It’s Even More Dangerous Than We Thought — Online Pornography, Webcams, and Teens

It’s Even More Dangerous Than We Thought — Online Pornography, Webcams, and Teens

R. Albert Mohler, Jr.
December 22, 2005

The New York Times has broken a story that demands immediate attention. In “Through His Webcam, A Boy Joins a Sordid Online World” by reporter Kurt Eichenwald, the paper points to an alarming and relatively new phenomenon — teenagers acting out in their own porn products that are sold to sexual predators.

Eichenwald traced the story of Justin Berry, who started using his webcam at age 13. Intending to make friends online, he found himself sought by adults looking for child pornography.

Here’s how the paper introduced the story: The 13-year-old boy sat in his California home, eyes fixed on a computer screen. He had never run with the popular crowd and long ago had turned to the Internet for the friends he craved. But on this day, Justin Berry’s fascination with cyberspace would change his life.

Weeks before, Justin had hooked up a Web camera to his computer, hoping to use it to meet other teenagers online. Instead, he heard only from men who chatted with him by instant message as they watched his image on the Internet. To Justin, they seemed just like friends, ready with compliments and always offering gifts.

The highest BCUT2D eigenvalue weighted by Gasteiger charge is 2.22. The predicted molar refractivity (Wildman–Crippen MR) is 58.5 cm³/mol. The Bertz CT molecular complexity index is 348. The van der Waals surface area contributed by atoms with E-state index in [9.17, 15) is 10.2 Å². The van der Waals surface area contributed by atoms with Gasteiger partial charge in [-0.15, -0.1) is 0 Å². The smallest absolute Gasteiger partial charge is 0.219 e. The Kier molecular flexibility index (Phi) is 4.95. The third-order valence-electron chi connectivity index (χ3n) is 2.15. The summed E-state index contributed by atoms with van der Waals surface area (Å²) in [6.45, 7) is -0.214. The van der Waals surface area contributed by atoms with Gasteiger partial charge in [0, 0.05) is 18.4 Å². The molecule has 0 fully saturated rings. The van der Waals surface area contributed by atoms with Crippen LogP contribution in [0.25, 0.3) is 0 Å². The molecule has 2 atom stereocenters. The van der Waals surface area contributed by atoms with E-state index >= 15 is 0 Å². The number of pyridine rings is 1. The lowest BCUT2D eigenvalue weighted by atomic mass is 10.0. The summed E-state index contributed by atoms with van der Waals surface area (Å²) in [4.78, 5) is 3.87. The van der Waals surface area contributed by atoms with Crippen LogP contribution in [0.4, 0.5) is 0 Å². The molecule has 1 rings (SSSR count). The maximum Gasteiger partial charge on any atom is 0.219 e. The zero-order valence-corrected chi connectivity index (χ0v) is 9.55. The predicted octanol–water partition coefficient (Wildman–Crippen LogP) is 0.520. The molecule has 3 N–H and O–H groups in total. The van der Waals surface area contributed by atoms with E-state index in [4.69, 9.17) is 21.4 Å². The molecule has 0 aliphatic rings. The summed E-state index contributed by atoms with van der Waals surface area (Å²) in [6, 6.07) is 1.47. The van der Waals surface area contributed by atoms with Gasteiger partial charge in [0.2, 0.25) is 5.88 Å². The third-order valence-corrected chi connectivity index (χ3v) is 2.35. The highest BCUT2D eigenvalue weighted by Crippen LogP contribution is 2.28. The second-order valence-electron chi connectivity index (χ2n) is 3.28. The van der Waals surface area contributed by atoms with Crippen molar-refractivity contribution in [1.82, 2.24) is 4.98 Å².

Now, on an afternoon in 2000, one member of his audience sent a proposal: he would pay Justin $50 to sit bare-chested in front of his Webcam for three minutes. The man explained that Justin could receive the money instantly and helped him open an account on, an online payment system.

“I figured, I took off my shirt at the pool for nothing,” he said recently. “So, I was kind of like, what’s the difference?”

Justin removed his T-shirt. The men watching him oozed compliments.

So began the secret life of a teenager who was lured into selling images of his body on the Internet over the course of five years. From the seduction that began that day, this soccer-playing honor roll student was drawn into performing in front of the Webcam – undressing, showering . . . and even having sex – for an audience of more than 1,500 people who paid him, over the years, hundreds of thousands of dollars.

Eichenwald’s report is lengthy and important. Justin Berry hid his involvement from his mother, but was eventually hooked further into the business of providing porn by his father, who discovered the boy’s business and wanted to capitalize on it.

The New York Times and Kurt Eichenwald deserve to win a Pulitzer Prize for this report. Parents, youth workers, and all those who care about young people should read this article, distressing as it is.

SEE ALSO: My commentary, “Courting Danger Online–Teenagers and the Internet,” published December 1, 2005. I discussed this issue on the December 2, 2005 edition of The Albert Mohler Program [listen here]. The program will be rebroadcast Thursday, December 29, with a new update on the Eichenwald report.

R. Albert Mohler, Jr.

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